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Is there a fundamental ontology in Physics? According to Physics, what are the fundamental "things" (whatever they may be) that in combination define the whole universe, such that they are not themselves defined in terms of other simpler "things"?

  • String theory, preon theory (dismissed one). Also, quarks already may be smallest blocks. – rus9384 May 28 '18 at 5:12
  • Isn't this a question for physics.stackexchange.com? – Schiphol May 28 '18 at 11:25
  • @rus9384 I don't think it's acceptable to leave it at "quarks may be the smallest blocks". That's a subset of our presently experimentally-verified truth. There are several non-quark things we believe are fundamental, the most well-known of which are photons and electrons. – user33480 May 28 '18 at 14:44
  • @Chair, yes, of course, there are leptons and photons (and, probably, some other particles I forgot or never knew). – rus9384 May 28 '18 at 15:09
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    @Schiphol, no, it isn't, because of this – xwb May 28 '18 at 15:57
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If you're thinking of building blocks in terms of something that is located in space and time, and if, when mentioning physics, you're thinking of quantum mechanics, this is an open philosophical question.

There are well defined fundamental types of "particles" in physics (quarks, leptons...) but instances of these types are not really represented as normal particles in a 3D space. They are represented as wave-functions, which are, mathematically speaking, fields in a 3N dimensional space (where N is the number of particles). This is necessary to account for quantum phenomena such as entanglement. But this kind of representation is rather abstract and looks nothing like building blocks of matter in space.

One can go on with this and assume that the purpose of physics is not to represent building blocks in a traditional sense (but perhaps only to predict phenomena or measurements) but some philosophers are dissatisfied and think that we should be able to interpret wave-functions in terms of a distribution of matter in space and time. This has led to a research program known as "primitive ontology". It consists in completing the bare theory with an interpretative layer: pointing at mathematical structures derived from the standard formalism and claiming "this is what really, really exists". Proposals include particle ontology (continuous in time but discrete in space, such as in Bohmian mechanics), matter densities (continuous in space and time) and events aka "flashes" (discrete in both space and time).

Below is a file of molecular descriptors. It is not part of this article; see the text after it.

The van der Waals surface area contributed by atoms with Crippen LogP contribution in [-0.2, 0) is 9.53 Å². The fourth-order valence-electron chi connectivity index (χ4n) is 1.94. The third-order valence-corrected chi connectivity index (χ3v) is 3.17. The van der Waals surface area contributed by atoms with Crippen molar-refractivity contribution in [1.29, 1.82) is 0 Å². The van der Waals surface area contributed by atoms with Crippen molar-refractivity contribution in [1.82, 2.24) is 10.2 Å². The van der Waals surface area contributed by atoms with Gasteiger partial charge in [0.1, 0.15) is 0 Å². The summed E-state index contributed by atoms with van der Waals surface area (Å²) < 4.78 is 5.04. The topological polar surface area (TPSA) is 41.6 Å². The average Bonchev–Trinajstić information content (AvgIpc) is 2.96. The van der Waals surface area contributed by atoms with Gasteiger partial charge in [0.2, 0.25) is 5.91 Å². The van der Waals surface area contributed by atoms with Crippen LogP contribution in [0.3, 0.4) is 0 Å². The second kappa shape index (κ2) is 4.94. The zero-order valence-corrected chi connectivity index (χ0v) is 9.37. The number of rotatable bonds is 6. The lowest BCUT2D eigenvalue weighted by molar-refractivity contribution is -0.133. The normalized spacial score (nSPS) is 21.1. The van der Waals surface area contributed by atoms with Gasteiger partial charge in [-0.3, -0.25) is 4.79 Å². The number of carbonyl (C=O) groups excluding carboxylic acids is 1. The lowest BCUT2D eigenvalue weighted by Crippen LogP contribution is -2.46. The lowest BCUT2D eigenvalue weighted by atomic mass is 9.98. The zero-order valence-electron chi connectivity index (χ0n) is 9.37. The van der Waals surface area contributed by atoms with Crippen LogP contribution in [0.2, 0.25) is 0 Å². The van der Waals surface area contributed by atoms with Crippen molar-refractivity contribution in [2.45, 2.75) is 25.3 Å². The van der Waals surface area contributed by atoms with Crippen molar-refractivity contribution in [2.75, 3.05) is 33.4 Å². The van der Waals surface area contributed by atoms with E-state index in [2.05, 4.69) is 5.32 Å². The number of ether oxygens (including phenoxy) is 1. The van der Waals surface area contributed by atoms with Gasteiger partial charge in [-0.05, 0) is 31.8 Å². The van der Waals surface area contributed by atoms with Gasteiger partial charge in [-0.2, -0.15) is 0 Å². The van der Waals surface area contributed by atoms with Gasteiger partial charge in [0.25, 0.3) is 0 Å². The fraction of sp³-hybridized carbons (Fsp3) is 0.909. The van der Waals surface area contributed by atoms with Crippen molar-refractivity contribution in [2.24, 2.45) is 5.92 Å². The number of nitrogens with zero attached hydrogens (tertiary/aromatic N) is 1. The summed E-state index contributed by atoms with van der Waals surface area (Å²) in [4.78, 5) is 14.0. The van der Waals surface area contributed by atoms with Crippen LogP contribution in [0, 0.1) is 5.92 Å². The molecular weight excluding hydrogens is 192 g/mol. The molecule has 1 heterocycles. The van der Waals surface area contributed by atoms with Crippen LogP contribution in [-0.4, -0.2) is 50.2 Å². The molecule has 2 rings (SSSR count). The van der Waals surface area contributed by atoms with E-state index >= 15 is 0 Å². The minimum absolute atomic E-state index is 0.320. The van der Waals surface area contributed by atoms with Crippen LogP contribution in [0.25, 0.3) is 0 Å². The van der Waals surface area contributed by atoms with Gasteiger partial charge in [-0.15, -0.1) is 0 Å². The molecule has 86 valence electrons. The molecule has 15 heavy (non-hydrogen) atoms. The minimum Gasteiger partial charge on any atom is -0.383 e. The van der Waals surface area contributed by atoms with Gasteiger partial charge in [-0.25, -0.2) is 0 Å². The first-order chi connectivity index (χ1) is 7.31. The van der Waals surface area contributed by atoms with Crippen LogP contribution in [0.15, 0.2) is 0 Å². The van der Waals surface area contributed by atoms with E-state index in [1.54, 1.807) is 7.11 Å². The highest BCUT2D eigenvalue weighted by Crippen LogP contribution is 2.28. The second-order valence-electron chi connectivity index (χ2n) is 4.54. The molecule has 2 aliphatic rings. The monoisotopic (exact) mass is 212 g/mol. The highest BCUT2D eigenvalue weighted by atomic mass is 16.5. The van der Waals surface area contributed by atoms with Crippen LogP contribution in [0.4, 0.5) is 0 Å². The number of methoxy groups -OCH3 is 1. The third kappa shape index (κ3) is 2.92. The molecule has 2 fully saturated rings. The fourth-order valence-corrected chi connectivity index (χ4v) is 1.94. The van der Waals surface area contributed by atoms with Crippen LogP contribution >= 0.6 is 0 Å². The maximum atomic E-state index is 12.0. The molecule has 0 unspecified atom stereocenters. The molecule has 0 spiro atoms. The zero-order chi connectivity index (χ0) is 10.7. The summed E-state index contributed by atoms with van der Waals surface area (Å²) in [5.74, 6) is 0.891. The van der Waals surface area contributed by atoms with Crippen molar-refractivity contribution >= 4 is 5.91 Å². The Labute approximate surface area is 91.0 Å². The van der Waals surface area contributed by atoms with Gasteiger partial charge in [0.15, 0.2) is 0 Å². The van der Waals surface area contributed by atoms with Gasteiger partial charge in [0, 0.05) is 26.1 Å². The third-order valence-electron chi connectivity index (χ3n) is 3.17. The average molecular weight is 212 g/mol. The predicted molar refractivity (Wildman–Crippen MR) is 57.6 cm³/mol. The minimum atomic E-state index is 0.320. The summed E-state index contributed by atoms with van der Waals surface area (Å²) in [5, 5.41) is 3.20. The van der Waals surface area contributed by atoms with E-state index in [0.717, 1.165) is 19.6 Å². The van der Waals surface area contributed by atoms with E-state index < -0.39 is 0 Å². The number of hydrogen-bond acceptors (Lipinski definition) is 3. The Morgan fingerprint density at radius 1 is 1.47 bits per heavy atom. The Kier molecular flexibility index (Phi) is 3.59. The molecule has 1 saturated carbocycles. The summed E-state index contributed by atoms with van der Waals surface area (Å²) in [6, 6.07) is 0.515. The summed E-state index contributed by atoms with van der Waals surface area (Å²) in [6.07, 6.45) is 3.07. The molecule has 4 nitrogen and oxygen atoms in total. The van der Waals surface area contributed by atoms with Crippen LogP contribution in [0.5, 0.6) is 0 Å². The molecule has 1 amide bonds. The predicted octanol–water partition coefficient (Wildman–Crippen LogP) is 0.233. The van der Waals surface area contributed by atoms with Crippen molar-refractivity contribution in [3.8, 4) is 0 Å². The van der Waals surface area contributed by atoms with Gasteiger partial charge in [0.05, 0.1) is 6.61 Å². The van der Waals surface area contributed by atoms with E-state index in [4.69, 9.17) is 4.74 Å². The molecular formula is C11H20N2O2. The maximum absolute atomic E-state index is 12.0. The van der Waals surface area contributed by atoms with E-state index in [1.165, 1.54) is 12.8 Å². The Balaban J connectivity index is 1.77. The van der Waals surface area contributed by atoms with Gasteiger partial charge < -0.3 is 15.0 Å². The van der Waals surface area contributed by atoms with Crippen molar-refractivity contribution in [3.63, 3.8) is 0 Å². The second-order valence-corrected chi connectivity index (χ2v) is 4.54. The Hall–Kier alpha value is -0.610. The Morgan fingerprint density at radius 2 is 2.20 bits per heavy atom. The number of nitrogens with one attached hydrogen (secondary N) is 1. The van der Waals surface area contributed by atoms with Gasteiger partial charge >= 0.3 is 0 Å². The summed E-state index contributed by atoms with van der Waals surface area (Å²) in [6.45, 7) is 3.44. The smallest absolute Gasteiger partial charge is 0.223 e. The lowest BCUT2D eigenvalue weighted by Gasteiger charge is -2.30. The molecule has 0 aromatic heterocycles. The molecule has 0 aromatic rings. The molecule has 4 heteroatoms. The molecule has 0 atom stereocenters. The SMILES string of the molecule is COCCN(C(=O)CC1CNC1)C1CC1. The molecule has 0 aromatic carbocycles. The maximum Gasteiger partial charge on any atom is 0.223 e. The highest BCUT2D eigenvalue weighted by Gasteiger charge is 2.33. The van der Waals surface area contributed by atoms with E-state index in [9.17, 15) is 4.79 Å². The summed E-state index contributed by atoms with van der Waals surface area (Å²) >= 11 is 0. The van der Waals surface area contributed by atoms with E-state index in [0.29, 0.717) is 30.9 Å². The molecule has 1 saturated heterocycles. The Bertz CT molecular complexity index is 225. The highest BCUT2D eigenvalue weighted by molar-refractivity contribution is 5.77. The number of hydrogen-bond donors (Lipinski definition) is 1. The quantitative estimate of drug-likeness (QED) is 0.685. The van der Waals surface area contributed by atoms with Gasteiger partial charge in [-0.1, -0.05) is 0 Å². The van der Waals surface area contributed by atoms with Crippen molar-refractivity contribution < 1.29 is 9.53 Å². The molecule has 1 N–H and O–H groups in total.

An alternative to this program developed by Albert consists in claiming that space is not 3 dimensional but 3N dimensional, so as to read off the ontology straight from the formalism. Our "normal" space would be emergent.

Note that these programs are not pursued by physicists, who tend to have a more pragmatic approach towards physics I would say, but by philosophers seeking a realist picture of the world based on physics. They all have difficulties, only metaphysical arguments favour one or the other (with no consensus), and in any case, contemporary physics is nothing like a straightforward representation of building blocks in space and time like classical physics was: it's a matter of interpretation.